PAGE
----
Playing and listening to music can be a challenge to people with significant hearing loss. For some people, the sound quality is poor. Others find music noisy and confusing. They can’t make heads or tails out of things. It all sounds really bad.
Yet for other people like myself, music is quite enjoyable. Not only that, there are some people with significant hearing loss like myself who even play an instrument in a band.
So why the huge differences? Why do some people with hearing aids and cochlear implants find music to be unpleasant, while others love it? This is a huge topic that is currently being researched at Universities as we speak. Over time I will touch on many of the reasons that I am aware of, including the settings of the hearing instrument, the additional equipment you may use (e.g. FM systems), previous experience with music, musical training, and even the type of music you listen to.
One way to enjoy music is to become familiar with a certain genre. Lets take the Blues for example. What I like about the blues is that it has a certain predictable pattern we generally call the “12 Bar Blues”. Basically it uses the following pattern:
In any scale there are 7 notes we use. The most familiar would be the C scale. So in the key of C, the notes and their corresponding chords would be would be:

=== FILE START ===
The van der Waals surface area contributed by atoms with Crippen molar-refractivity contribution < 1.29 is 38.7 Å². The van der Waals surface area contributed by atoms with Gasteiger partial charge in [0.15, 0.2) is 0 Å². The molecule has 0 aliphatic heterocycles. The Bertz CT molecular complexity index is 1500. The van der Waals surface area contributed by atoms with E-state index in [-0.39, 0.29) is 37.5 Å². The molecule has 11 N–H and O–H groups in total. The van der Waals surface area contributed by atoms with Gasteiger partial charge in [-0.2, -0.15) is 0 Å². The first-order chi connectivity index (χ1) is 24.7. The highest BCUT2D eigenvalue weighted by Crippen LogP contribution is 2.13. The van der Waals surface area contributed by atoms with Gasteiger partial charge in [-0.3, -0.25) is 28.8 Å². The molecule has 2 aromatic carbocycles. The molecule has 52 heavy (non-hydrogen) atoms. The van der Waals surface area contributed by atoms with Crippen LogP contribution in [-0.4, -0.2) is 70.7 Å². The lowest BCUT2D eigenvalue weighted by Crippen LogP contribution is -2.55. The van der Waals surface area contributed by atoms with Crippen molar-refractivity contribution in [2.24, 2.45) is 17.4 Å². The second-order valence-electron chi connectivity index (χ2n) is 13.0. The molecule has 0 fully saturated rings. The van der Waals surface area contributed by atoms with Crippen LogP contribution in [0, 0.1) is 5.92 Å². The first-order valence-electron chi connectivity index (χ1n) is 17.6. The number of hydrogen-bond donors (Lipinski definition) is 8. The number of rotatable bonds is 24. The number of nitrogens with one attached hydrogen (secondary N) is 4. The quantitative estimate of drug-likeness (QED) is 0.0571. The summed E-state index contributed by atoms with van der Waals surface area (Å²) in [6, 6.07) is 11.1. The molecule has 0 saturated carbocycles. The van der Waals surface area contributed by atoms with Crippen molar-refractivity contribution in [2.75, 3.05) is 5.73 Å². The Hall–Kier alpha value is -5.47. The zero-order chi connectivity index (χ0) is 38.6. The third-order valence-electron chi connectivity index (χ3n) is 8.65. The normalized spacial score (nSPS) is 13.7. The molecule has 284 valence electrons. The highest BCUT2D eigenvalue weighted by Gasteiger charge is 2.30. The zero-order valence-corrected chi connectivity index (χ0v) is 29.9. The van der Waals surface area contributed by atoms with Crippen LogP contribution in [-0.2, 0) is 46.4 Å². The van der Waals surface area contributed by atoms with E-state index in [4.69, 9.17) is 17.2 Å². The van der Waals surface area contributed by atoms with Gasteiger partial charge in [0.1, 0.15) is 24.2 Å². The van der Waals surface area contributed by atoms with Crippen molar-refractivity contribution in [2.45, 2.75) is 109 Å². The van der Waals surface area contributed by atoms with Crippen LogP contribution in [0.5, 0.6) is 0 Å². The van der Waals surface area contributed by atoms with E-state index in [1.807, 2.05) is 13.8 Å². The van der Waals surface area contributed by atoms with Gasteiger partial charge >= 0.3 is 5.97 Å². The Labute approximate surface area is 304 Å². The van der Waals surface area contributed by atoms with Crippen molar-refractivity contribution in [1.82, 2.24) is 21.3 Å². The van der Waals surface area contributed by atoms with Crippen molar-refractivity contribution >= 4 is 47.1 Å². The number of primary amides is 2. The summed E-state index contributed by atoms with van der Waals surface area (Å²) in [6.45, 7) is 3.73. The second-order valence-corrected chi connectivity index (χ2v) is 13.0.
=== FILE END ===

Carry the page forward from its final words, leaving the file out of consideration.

So if I was playing the blues in the key of C I would play 4 bars of C, then 2 bars of F, 2 bars of C again, one bar of G, one bar of F, then 2 bars of C again. I can figure this out for any key; all I need to know is what key are we playing in. So if I am having a jam session with the band mates, I just ask for the root key.
By becoming familiar with the music, my brain seems to make more sense out of it. It seems less confusing and less anarchic.
Our brains do the same thing when we are talking to one another. When we are given a familiar phrase in a familiar language, we can predict what is coming next. For example if some says ‘Please pass the salt and ______”, we pretty much know that the last word is going to be pepper. But if someone says, “We were talking about______”, the last word could be anything.
Music is also like a language. So if we stick to genres that have predictable patterns and cycles, it becomes easier to hear, enjoy, and even play.
And that’s why I like the Blues.